We have the opportunity to use our knowledge and technologies for collective uplift. Whether the results of innovation become dangerous, or beneficial, is dependent upon how those innovations are applied within our social programs and policies.
Requiring less stuff to accommodate contemporary lifestyles is critical but difficult to achieve. The world’s richer nations have lived so long in states of material abundance that the thought of shifting to a truly austere lifestyle makes most of us at least slightly uncomfortable. People may be willing to make small sacrifices to ease carbon emissions, but our cultural experience is so deeply grounded in having “things” that abruptly switching to a lifestyle of pure necessity would potentially leave us adrift.
Obviously, “things” require labor to make. Much of production has already been automated and it is looking increasingly likely that soon all fabricated objects we use will be made by a robotic workforce. This idea makes some people uncomfortable. It certainly sounds a little scary given the various robot-centric apocalyptic narratives we’ve been exposed to through film over the years. However, If we can set automation in balance with considerations for climate change and environmental concerns (along with social and emotional intelligence), we could potentially harness the power of automation to liberate humans to lead more self-directed lives. As with so many of our present day challenges, how automation ends up empowering people will be closely tied to how the advantages of this industrial-grade technology are distributed.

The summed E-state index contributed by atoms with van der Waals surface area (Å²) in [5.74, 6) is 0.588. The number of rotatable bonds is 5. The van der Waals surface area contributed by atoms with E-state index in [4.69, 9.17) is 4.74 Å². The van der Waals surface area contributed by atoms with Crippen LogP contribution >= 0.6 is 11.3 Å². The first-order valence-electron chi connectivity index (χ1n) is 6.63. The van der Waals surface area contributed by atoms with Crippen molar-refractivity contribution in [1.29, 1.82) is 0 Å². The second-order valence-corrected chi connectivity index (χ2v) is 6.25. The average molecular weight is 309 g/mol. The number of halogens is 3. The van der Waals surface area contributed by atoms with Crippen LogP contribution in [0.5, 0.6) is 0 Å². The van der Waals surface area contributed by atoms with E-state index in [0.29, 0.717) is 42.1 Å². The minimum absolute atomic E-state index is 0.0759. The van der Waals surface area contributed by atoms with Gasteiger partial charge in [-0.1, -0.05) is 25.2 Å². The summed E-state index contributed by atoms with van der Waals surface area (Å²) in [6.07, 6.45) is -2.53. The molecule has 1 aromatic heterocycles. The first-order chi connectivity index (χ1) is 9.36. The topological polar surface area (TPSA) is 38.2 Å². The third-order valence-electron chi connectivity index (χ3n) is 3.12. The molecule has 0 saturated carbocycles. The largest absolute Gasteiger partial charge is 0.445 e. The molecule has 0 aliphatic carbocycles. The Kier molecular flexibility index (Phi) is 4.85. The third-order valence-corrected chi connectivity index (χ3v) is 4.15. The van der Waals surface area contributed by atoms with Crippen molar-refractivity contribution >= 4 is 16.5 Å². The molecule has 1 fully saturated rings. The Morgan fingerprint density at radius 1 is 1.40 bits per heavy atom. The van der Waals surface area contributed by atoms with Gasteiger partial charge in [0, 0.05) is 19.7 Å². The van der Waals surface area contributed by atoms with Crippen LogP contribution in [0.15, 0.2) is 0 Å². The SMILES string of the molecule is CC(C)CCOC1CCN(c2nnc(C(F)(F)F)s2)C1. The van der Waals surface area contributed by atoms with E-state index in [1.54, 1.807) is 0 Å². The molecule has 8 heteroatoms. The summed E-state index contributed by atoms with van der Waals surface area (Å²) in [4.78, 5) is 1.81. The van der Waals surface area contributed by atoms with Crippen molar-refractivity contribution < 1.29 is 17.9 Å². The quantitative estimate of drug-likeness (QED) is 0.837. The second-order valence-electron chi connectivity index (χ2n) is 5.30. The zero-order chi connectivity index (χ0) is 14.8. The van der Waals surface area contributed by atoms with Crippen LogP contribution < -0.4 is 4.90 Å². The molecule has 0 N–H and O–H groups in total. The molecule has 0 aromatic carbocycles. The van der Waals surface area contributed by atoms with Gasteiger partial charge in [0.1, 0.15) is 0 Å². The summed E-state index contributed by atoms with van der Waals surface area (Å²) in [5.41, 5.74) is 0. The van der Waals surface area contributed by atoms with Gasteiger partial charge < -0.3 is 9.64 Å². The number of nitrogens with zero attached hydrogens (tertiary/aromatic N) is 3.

That we speak about automation with trepidation is a symptom of our mindset toward robots being one of ownership and subjugation. A more appropriate perspective with which to approach the idea of automation is that of a partnership. In this sense, the power of collaboration can effectively confront anxieties. Fears of “the threat of automation” are indeed well founded; people are deeply worried about the possible impending job losses as a result of full implementation. Especially when you think that the word “machines” does not even quite capture the scale of the looming automation shift, as it will also likely comprise AI (or machine learning algorithms) capable of medical diagnoses, legal work, and all manner of tasks previously considered the sole remit of human input. 3% of all working Americans are employed as drivers of some kind, an industry that autonomous driving technology would completely usurp if it becomes as ubiquitous as many predict. But if a social safety net helps create new industries, like ecological restoration, or opens up new job opportunities within newly-expanded systems of education and healthcare, then the people affected by automation might have more meaningful work awaiting them to ease that period of transition. All things left unchanged, ownership of the automated machines will almost certainly be in the hands of a very small number of people. This privileged group would reap all the new profits and the replaced workers will be left jobless. For this reason, systemic change regarding how work and basic needs are synchronized is absolutely necessary.